On November 28, 2022, Ohio State President Kristina Johnson announced that she would be leaving her job. In a press conference announcing her retirement, Johnson, 65, said she had to make the “difficult decision” but that it had been an honor to work for the university and its “intelligent, passionate and dedicated community.”
She said that she scheduled her resignation to allow for the find a replacement and a “seamless transition” to new management for Ohio State, which has roughly 60,000 students in its university office in Columbus and another 5,000 spread over five regional sites. Before becoming president of the Buckeyes in 2020.
The engineer and former secretary general of the US Department of Energy served as chancellor of the public university system of New York. She has guided OSU through difficulties like the COVID-19 epidemic and legal action related to a long-running sex abuse scandal, even while enjoying its successes like increased expenditure on research, billion-dollar construction projects, and increasing donor funding.
Without factoring in research money, fringe benefits, retirement payments, and potential bonuses, her leaving salary will be $927,000. The complete compensation package will likely amount to higher than $1.2 million annually.
“Since I started working somewhere At Ohio State University in August of 2020, we have accomplished so much on so many various fronts despite significant setbacks like the COVID-19 epidemic, “said Johnson. “I’m incredibly proud of everything we’ve managed to accomplish together. This has been an opportunity to work with this talented, committed, and enthusiastic team and to support this exceptional university.
Kristina Johnson will leave her position at the end of the 2022–23 term.
The tenure of Kristina M. Johnson, which will conclude in 2025, will be the foremost in the institution’s history. Ben Johnson, a spokesman at Ohio State, confirmed that the probe was an assessment of performance. Johnson’s desire to depart early was known to the institution, according to him, and the customary performance review had not been completed.
The university’s accomplishments since Kristina’s arrival, she said in her statement, are something that she is proud of. She acknowledges that it was tough to decide to leave, but she did so early to allow the university time to recruit a replacement.
In November, there was no review for president Kristina Johnson of Ohio State.
By Johnson’s 2020 offer letter, the board of trustees at Ohio State conducts an annual evaluation of the president of the institution each fiscal year, which runs from July to June. The trustees also collaborate with the president to define a set of goals.
Her yearly assessment is based on those objectives, and the results of that evaluation are normally presented during the committee’s meeting in November on talent, compensation, and governance. At the board meeting in November, no such evaluation of Johnson was conducted. Rather, the trustees spent almost two hours during the executive meetings before only briefly considering other personnel decisions.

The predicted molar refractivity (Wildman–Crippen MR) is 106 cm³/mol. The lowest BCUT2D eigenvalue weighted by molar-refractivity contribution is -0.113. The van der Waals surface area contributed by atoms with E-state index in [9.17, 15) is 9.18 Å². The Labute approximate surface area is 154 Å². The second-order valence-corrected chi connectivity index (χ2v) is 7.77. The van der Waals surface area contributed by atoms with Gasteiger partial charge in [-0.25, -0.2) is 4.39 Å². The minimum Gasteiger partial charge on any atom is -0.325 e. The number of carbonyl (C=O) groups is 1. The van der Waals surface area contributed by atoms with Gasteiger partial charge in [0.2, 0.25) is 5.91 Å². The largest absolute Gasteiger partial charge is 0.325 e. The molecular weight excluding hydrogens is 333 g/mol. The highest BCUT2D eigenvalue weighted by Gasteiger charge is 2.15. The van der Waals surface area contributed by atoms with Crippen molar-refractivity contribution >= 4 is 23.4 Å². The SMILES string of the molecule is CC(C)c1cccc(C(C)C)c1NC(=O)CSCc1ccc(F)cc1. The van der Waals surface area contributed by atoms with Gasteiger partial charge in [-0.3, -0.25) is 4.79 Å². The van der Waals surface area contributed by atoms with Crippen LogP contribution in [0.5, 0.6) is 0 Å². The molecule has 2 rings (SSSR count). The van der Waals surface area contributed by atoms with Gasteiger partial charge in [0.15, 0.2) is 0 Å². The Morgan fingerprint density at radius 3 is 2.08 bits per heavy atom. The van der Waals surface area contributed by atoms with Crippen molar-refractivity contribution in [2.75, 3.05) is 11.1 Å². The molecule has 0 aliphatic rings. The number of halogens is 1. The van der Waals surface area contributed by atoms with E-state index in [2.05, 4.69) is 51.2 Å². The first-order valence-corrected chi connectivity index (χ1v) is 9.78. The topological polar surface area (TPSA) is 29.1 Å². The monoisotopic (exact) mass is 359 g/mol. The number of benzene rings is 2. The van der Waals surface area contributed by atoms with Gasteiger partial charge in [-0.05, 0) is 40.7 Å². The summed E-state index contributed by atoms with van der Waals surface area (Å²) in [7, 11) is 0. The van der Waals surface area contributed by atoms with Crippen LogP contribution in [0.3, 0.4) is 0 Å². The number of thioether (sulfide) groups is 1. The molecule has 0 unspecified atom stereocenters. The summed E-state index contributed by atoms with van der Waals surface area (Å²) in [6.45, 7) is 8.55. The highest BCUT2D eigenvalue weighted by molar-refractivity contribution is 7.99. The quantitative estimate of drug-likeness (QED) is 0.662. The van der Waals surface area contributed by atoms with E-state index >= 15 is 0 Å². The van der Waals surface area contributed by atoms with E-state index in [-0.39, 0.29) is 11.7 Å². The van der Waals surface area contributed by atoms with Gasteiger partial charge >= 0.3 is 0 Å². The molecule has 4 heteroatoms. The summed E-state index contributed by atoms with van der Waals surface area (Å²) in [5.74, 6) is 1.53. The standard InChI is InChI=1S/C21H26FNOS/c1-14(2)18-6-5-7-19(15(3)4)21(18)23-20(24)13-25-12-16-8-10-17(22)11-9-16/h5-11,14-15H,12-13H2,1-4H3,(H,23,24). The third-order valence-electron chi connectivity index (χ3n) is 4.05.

The university’s salary database shows that as of September 30, she was making $927,500 a year. Michael V. Drake, the former president of Ohio State University, announced his resignation in November 2019 after receiving a favorable performance review and a 2.5% pay boost, increasing his yearly income to around $892,000.
They did not, however, authorize a bonus this year, unlike in previous years. In addition to her base salary, Johnson also receives a yearly allowance of $85,000 for extra expenditures, including a car and tax services, as well as $200,000 in retirement funds from her university and $50,000 annually to assist her research and education.
When did Kristina Johnson become president of Ohio State?
Having spent the previous three years as the program’s chancellor at the Ohio State University, Johnson joined Ohio State in May 2020. 2020 September 1 marked the start of her formal term as president. Before that, she spent two years as Johns Hopkins University’s provost and eight years leading Duke University’s engineering school.
After that, she established a few for-profit companies and rose to the position of a top official in the US Department of Energy under the Obama administration. During her first president of the University Lecture in February 2021, Johnson outlined a bold set of objectives for the university to achieve over the ensuing ten years.
Her objectives included establishing Gray and the Scarlet Advantage, a program to provide a zero-debt bachelor’s at scale, employing at least 350 additional tenure-track faculty and staff, and tripling the university’s research spending. Johnson referred to his ambitions as a personal mission at the time rather than merely plans. Johnson claimed in her statement that her experience at Ohio State had also given her “great personal joy.”
She remarked, “Veronica and I instantly felt welcomed as contributing members of the universities and surrounding communities.” We want to express our gratitude to Ohio State’s outstanding teachers, staff, alumni, parents, and supporters, as well as to the whole Buckeye Nation, particularly my administration and also the Directors, for their support as we scaled new heights together.
We hope the future is the greatest for every one of you and The Ohio State University. The Columbus Dispatch’s higher education reporter is Sheridan Hendrix. Get her education-focused weekly Extra Credit here, as well as her mobile newsroom newsletter, Mobile Newsroom, here.